Man Of The World/Big Love
Two songs this time, and for a reason. They signify the beginning, and end, of my long relationship with the band, Fleetwood Mac. By 1968, I was aware that John Mayall’s Bluesbreakers were splitting up all over the place, with former members starting up their own groups, and often heading in different directions. Few groups in the history of popular music have gone through as many incarnations as Fleetwood Mac. Band members have come and gone, and there have been splits, farewell tours, comeback tours, and retrospectives. Originally formed as far back as 1967, the present line up continues to this day, under the same name, with original members. Few others have endured forty-seven years in the music business, and can still play to packed houses. This puts Fleetwood Mac in the same company as The Rolling Stones, and the surviving Beatles, as well as the Beach Boys.
In 1969, I heard a single release by the founding line-up. Peter Green, a marvellous Blues artist, and amazing guitarist, wrote this song, ‘Man Of the World’, and it enjoyed considerable success. The plaintive tones, perfect vocals, and quiet guitar suggest a love song, but breaks in the style also show the Blues roots behind it. They went on to release more big-selling singles, with the song ‘Oh Well’ indicating the path that the band was taking. However, Peter Green was soon to leave the band, plagued with mental health issues that kept him away from the music scene for decades. The band added Christine McVie as a keyboard player and vocalist, and continued to record. In 1974, Lindsey Buckingham and Stevie Nicks joined the band, and huge success was just around the corner.
With Nicks’ big hair, flowing skirts, and distinctly American vocal, the group took a completely different route. The Blues was forgotten, and folk-rock became the order of the day, capturing the mood of the time, and delivering massive worldwide hits, like ‘Say You Love Me’, and ‘Rhiannon’. At much the same time, the personal lives of those in the group began to attract just as much attention. Writers seemed to be more interested in who was sleeping together, than in the musical output. Fleetwood Mac were in danger of becoming a cooler version of Abba, with relationship issues amongst band members threatening to break them up. Christine and John McVie were splitting up, Mick Fleetwood was getting a divorce, and the long relationship between Stevie Nicks and Lindsey Buckingham also came to an end.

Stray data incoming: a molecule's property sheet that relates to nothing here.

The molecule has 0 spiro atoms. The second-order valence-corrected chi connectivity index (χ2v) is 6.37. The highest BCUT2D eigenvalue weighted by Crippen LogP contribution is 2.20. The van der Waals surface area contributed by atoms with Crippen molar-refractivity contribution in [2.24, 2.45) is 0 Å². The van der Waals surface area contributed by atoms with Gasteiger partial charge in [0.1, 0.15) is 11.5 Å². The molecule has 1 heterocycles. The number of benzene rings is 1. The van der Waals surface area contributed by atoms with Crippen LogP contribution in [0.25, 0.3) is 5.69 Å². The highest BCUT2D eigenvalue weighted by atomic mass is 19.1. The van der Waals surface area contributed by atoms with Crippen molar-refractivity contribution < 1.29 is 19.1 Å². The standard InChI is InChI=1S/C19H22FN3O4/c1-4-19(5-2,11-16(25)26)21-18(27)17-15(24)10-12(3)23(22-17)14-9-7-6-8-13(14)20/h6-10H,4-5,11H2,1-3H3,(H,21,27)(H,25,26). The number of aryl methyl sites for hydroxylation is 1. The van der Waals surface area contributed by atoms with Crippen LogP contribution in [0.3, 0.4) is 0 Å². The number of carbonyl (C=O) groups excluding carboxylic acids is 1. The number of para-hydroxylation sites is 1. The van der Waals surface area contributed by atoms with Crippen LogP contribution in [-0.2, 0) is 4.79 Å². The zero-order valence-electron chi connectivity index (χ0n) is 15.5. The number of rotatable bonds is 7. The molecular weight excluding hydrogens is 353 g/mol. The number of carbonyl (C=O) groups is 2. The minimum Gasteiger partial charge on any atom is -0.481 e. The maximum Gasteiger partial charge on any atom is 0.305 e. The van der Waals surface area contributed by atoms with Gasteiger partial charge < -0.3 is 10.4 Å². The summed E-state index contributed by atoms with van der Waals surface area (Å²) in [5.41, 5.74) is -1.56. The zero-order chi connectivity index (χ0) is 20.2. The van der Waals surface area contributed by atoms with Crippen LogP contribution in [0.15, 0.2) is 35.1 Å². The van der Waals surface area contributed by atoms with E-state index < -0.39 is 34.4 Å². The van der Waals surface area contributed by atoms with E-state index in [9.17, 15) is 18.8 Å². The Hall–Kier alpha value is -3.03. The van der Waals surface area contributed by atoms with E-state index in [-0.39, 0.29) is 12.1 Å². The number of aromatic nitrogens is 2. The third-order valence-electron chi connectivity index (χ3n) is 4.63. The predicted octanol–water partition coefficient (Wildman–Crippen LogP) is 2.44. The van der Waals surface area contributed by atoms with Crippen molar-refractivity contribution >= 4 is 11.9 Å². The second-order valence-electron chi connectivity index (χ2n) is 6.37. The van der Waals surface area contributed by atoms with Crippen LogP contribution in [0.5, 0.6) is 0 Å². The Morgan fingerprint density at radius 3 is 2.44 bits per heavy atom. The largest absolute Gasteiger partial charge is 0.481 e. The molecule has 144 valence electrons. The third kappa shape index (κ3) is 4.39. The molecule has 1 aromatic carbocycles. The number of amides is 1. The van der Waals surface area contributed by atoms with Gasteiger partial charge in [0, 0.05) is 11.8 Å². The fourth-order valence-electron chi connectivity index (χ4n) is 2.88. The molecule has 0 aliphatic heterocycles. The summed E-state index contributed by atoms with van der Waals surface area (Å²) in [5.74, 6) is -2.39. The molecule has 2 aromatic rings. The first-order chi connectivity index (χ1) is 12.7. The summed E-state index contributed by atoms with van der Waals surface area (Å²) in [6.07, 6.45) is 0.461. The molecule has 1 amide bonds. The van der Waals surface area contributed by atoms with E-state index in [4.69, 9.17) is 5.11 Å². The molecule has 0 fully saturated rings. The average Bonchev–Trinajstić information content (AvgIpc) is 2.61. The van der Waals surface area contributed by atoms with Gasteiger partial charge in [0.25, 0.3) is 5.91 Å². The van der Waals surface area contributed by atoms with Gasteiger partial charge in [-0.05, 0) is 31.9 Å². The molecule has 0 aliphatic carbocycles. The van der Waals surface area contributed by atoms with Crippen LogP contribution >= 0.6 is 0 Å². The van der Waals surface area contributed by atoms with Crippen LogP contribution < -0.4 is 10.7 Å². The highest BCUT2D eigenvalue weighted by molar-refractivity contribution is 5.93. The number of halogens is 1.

Amazingly, they endured these upheavals, and in 1977, went on to release the album ‘Rumours’. This is one of the best-selling albums of all time, with almost fifty million copies sold. It won numerous awards, and contained songs that almost everyone on the planet can recognise, including ‘Don’t Stop’, and ‘Go Your Own Way’. Fleetwood Mac had arrived in the mainstream, and could sell out any stadium or arena in the world. I was less impressed. As a fan of the earlier, Blues influenced music, I considered this to be something of a sell-out, and once it seemed that everyone had a copy of ‘Rumours’, I lost interest in the band, and could not get excited by the direction they were going in.
For the next ten years., they were unstoppable, and became a household name. Then, in 1987, they released their last album with the then current line-up, ‘Tango In The Night’. By then, Lindsey Buckingham was the inspirational force behind the group, and the track ‘Big Love’ caught my attention. This was more like it. Great beat, fine guitar, and superb vocals. It wasn’t really Fleetwood Mac anymore, but it would do for me. Sadly, that was the last song that I ever liked. Buckingham left the group, and though they continued to record, the magic was long gone.
Here is the original group, with ‘Man Of The World’, from 1969, and the official video of ‘Big Love’, from 1987.